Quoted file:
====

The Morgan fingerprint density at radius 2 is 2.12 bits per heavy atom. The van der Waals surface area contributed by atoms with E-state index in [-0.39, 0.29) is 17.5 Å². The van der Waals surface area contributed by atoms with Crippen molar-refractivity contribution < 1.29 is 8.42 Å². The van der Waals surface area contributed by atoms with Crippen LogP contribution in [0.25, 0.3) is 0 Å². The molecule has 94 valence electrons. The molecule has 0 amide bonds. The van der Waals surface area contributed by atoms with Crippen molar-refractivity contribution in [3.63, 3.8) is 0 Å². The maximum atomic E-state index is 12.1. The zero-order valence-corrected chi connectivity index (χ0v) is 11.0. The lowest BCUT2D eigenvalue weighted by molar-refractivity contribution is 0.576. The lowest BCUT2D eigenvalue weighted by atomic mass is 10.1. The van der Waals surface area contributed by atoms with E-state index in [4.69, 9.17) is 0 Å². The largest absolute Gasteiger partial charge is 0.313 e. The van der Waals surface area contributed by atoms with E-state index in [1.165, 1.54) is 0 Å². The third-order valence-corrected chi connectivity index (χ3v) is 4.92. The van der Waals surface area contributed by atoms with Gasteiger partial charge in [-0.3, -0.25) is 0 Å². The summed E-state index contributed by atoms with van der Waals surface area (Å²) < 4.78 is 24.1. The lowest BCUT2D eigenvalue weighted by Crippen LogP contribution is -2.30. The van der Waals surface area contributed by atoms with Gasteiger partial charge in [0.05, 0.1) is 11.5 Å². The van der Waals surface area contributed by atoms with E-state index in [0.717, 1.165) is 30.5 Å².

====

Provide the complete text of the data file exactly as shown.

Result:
The Morgan fingerprint density at radius 2 is 2.12 bits per heavy atom. The van der Waals surface area contributed by atoms with E-state index in [-0.39, 0.29) is 17.5 Å². The van der Waals surface area contributed by atoms with Crippen molar-refractivity contribution < 1.29 is 8.42 Å². The van der Waals surface area contributed by atoms with Crippen LogP contribution in [0.25, 0.3) is 0 Å². The molecule has 94 valence electrons. The molecule has 0 amide bonds. The van der Waals surface area contributed by atoms with Crippen molar-refractivity contribution in [3.63, 3.8) is 0 Å². The maximum atomic E-state index is 12.1. The zero-order valence-corrected chi connectivity index (χ0v) is 11.0. The lowest BCUT2D eigenvalue weighted by molar-refractivity contribution is 0.576. The lowest BCUT2D eigenvalue weighted by atomic mass is 10.1. The van der Waals surface area contributed by atoms with E-state index in [4.69, 9.17) is 0 Å². The largest absolute Gasteiger partial charge is 0.313 e. The van der Waals surface area contributed by atoms with E-state index in [1.165, 1.54) is 0 Å². The third-order valence-corrected chi connectivity index (χ3v) is 4.92. The van der Waals surface area contributed by atoms with Gasteiger partial charge in [-0.3, -0.25) is 0 Å². The summed E-state index contributed by atoms with van der Waals surface area (Å²) < 4.78 is 24.1. The lowest BCUT2D eigenvalue weighted by Crippen LogP contribution is -2.30. The van der Waals surface area contributed by atoms with Gasteiger partial charge in [0.05, 0.1) is 11.5 Å². The van der Waals surface area contributed by atoms with E-state index in [0.717, 1.165) is 30.5 Å².